This week I was writing an email to someone whom I had put off re-contacting for a few days. As I was typing the second sentence, I knew I was writing an outright lie.
Emailing that I had been really busy and time got away, blah blah blah, was not true at all. I had other reasons why I didn’t get back.
With courage I typed the truth, albeit with thoughtfulness and respect. Now, of course, the receiver may or may not have appreciated my truth, but either way it will be the foundation if any future ‘trust-based’ dealings eventuate.
The timing of that email was rather serendipitous among several weeks of being the receiver and observer of many ludicrous and down and out lies. We all know that sometimes a little white lie saves people’s feelings on a personal level and that we should deliver hard truths with care, but this is not the point here in a business trust context.
Trust and respect are eroded when excuses are given to mask incompetence, lack of processes, due care, diligence, desire, laziness or interest. Trust is the front, middle and end of every relationship we have in business and life. And yes, the truth hurts often, but lies are far more dangerous in the long run. We can only deal with the real situation, not a fake one. It takes too much energy to do so.
Don’t get me wrong – I do get that stuff happens, life changes on a dime, people do have issues at play, and understanding and flexibility are really important. And as those who know me well see that I put care front and center, but only if it is deserved by honesty upfront.
In the majority of cases however, most excuses are plain lies and nonsense. People will generally know and sense when something is wrong, but unless they confront that person, the backlash is a lack of trust and eventual erosion of confidence and business profits and reputation.
I’m sure you have heard or delivered some of the following excuses lately:
- I was really sick
- I tried and couldn’t get through to your mobile
- I didn’t receive your emails
- I have been swamped
- We had problems with the internet
- My bookkeeper should have done that
- I didn’t think you would mind
- The job has been filled
- The client has cancelled
- We couldn’t proceed with xyx
- My car broke down
- My uncle is in the hospital
- My cousin is sick
- Unforeseen circumstances occurred
- Can’t talk now
- I did not receive your message
Recently, I engaged some new suppliers (and I treat and consider suppliers as important as clients) who let me down across several areas.
As humans, we make mistakes and admitting them is key to building trust. But the lie I heard and read was gobsmacking. A total inability to admit fault or attempt restitution.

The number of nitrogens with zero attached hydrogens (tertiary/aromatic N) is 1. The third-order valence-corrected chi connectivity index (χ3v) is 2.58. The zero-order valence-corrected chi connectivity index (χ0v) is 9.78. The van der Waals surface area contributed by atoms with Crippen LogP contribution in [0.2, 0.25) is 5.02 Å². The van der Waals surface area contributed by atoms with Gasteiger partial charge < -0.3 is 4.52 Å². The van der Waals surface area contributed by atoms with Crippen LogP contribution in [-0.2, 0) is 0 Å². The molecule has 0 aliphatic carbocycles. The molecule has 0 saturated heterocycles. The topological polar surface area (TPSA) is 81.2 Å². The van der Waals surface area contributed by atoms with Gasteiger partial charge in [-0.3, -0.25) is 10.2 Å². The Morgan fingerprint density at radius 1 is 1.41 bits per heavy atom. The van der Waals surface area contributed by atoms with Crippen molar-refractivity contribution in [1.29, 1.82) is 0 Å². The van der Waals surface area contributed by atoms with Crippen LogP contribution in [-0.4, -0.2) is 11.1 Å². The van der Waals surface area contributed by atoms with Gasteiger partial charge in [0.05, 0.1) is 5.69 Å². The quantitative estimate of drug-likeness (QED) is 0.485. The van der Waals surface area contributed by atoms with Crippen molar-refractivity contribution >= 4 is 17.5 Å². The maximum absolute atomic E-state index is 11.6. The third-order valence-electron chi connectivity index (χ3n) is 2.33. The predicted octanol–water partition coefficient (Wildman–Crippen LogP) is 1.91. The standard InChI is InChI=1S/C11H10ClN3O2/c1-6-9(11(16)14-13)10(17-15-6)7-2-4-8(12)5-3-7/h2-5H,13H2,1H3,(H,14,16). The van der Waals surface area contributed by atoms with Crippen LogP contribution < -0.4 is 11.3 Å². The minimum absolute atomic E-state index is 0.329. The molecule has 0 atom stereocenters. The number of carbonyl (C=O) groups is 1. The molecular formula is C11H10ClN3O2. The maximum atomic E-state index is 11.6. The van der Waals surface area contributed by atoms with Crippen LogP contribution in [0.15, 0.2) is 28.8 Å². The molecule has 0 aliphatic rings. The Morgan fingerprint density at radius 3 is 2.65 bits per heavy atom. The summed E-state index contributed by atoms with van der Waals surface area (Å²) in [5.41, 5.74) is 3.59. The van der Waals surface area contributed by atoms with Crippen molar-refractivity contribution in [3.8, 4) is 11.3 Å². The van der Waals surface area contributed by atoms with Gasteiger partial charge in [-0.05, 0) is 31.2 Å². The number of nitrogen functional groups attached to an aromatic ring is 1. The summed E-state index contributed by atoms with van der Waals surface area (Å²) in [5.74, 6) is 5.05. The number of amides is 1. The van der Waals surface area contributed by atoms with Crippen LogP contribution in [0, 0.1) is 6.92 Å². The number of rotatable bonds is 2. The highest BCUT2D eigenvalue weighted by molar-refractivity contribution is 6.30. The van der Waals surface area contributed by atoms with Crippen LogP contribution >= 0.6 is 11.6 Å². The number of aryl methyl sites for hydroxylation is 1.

When you hear an excuse that has impacted you or your business, the key ways to determine honesty is checking if the person:
- Asks: ‘How can I make it up to you?’ or ‘What can I do now to help’
- Shows: Genuine remorse with sincere apologies and actions to demonstrate regret
- Doesn’t hide away and ignore you and is more visible
Guilt is a rather interesting emotion. It renders many people to the backblocks, never to be seen again for their shame, and shame is certainly an overarching factor when mistakes have been made.
Owning up to them is key, and most people will accept another person’s mistakes if they are owned.
The commercial ramifications of the excuses I had received recently meant those businesses didn’t receive further work or any recommendations.
So, how do we stop all these excuses to ensure we enhance our own personal brand and business success? If you cannot trust someone to tell you the truth, how the hell can you trust them to be a colleague, supplier, business partner or employer? I think it’s pretty simple:
- Realise the first person you lie to is yourself when you give an excuse
- Accept you are human and do make mistakes
- Give others permission to admit their mistakes without retribution
- Be honest. If you don’t wish to deal with someone, be honest about it
- Be direct. Don’t hide behind others (respectfully and legally)
- Own your mistakes and offer immediate restitution
- Show your remorse and mean it by actions as it encourages others too
- Put people before profits first and lose your ego
- Don’t turn a blind eye to the nonsense of others and hold them accountable
- Speak your truth with mindfulness and respect
I want everyone who reads this whenever you go to write or say what you know is an excuse to stop. Re-write that email, state the real reason, and offer truth and integrity.
Sue Parker is the founder of business consulting and strategy firm DARE Group.